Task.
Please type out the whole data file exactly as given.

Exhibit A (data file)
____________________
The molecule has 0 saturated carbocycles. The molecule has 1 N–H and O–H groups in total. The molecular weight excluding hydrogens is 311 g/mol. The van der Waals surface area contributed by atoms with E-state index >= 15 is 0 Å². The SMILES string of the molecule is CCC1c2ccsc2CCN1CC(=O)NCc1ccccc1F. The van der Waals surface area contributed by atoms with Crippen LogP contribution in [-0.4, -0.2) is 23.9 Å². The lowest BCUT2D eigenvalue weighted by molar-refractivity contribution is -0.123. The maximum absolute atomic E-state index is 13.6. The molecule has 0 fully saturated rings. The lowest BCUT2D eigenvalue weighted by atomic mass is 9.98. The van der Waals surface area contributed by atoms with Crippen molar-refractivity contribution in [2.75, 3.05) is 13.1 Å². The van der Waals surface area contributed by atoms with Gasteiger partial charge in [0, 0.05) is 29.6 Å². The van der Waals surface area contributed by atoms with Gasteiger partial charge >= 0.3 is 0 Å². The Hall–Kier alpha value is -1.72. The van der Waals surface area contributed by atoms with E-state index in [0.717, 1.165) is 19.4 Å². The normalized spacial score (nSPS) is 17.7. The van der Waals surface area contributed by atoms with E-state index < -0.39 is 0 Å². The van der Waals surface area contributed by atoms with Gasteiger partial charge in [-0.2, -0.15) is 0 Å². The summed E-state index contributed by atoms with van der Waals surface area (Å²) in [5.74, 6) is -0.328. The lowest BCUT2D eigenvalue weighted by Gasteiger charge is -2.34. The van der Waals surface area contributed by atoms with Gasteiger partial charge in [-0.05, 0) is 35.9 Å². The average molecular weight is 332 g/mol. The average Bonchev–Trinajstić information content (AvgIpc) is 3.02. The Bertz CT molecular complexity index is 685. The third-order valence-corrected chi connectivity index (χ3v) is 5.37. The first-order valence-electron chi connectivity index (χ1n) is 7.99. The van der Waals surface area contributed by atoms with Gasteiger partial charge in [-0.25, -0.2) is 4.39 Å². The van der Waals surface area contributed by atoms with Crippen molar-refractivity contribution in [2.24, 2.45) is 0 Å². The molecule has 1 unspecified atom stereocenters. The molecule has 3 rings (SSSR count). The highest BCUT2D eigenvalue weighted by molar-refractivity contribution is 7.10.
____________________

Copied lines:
The molecule has 0 saturated carbocycles. The molecule has 1 N–H and O–H groups in total. The molecular weight excluding hydrogens is 311 g/mol. The van der Waals surface area contributed by atoms with E-state index >= 15 is 0 Å². The SMILES string of the molecule is CCC1c2ccsc2CCN1CC(=O)NCc1ccccc1F. The van der Waals surface area contributed by atoms with Crippen LogP contribution in [-0.4, -0.2) is 23.9 Å². The lowest BCUT2D eigenvalue weighted by molar-refractivity contribution is -0.123. The maximum absolute atomic E-state index is 13.6. The molecule has 0 fully saturated rings. The lowest BCUT2D eigenvalue weighted by atomic mass is 9.98. The van der Waals surface area contributed by atoms with Crippen molar-refractivity contribution in [2.75, 3.05) is 13.1 Å². The van der Waals surface area contributed by atoms with Gasteiger partial charge in [0, 0.05) is 29.6 Å². The van der Waals surface area contributed by atoms with Gasteiger partial charge >= 0.3 is 0 Å². The Hall–Kier alpha value is -1.72. The van der Waals surface area contributed by atoms with E-state index in [0.717, 1.165) is 19.4 Å². The normalized spacial score (nSPS) is 17.7. The van der Waals surface area contributed by atoms with E-state index < -0.39 is 0 Å². The van der Waals surface area contributed by atoms with Gasteiger partial charge in [-0.2, -0.15) is 0 Å². The summed E-state index contributed by atoms with van der Waals surface area (Å²) in [5.74, 6) is -0.328. The lowest BCUT2D eigenvalue weighted by Gasteiger charge is -2.34. The van der Waals surface area contributed by atoms with Gasteiger partial charge in [-0.05, 0) is 35.9 Å². The average molecular weight is 332 g/mol. The average Bonchev–Trinajstić information content (AvgIpc) is 3.02. The Bertz CT molecular complexity index is 685. The third-order valence-corrected chi connectivity index (χ3v) is 5.37. The first-order valence-electron chi connectivity index (χ1n) is 7.99. The van der Waals surface area contributed by atoms with Gasteiger partial charge in [-0.25, -0.2) is 4.39 Å². The van der Waals surface area contributed by atoms with Crippen molar-refractivity contribution in [2.24, 2.45) is 0 Å². The molecule has 1 unspecified atom stereocenters. The molecule has 3 rings (SSSR count). The highest BCUT2D eigenvalue weighted by molar-refractivity contribution is 7.10.